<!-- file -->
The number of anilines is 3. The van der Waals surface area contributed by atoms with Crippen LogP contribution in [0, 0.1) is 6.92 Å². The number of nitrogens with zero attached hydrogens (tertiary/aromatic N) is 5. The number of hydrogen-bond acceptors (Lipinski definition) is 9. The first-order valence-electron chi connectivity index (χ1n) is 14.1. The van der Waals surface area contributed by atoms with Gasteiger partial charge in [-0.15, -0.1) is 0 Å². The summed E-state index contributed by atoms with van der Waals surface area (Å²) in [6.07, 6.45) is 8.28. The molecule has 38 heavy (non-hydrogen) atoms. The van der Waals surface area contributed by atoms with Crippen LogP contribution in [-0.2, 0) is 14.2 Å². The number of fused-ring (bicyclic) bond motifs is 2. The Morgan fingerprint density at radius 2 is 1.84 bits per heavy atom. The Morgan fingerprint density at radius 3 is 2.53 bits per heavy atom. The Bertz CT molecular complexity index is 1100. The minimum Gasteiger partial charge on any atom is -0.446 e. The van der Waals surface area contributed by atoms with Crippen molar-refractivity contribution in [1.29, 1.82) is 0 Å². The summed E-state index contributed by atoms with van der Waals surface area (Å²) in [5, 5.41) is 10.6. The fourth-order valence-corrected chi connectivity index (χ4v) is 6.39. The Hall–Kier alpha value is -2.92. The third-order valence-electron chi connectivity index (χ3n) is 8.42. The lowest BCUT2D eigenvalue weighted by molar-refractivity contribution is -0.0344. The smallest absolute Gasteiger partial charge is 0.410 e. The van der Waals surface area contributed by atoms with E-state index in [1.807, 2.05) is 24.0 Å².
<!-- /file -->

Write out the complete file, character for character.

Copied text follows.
The number of anilines is 3. The van der Waals surface area contributed by atoms with Crippen LogP contribution in [0, 0.1) is 6.92 Å². The number of nitrogens with zero attached hydrogens (tertiary/aromatic N) is 5. The number of hydrogen-bond acceptors (Lipinski definition) is 9. The first-order valence-electron chi connectivity index (χ1n) is 14.1. The van der Waals surface area contributed by atoms with Gasteiger partial charge in [-0.15, -0.1) is 0 Å². The summed E-state index contributed by atoms with van der Waals surface area (Å²) in [6.07, 6.45) is 8.28. The molecule has 38 heavy (non-hydrogen) atoms. The van der Waals surface area contributed by atoms with Crippen LogP contribution in [-0.2, 0) is 14.2 Å². The number of fused-ring (bicyclic) bond motifs is 2. The Morgan fingerprint density at radius 2 is 1.84 bits per heavy atom. The Morgan fingerprint density at radius 3 is 2.53 bits per heavy atom. The Bertz CT molecular complexity index is 1100. The minimum Gasteiger partial charge on any atom is -0.446 e. The van der Waals surface area contributed by atoms with Crippen molar-refractivity contribution in [1.29, 1.82) is 0 Å². The summed E-state index contributed by atoms with van der Waals surface area (Å²) in [5, 5.41) is 10.6. The fourth-order valence-corrected chi connectivity index (χ4v) is 6.39. The Hall–Kier alpha value is -2.92. The third-order valence-electron chi connectivity index (χ3n) is 8.42. The lowest BCUT2D eigenvalue weighted by molar-refractivity contribution is -0.0344. The smallest absolute Gasteiger partial charge is 0.410 e. The van der Waals surface area contributed by atoms with E-state index in [1.807, 2.05) is 24.0 Å².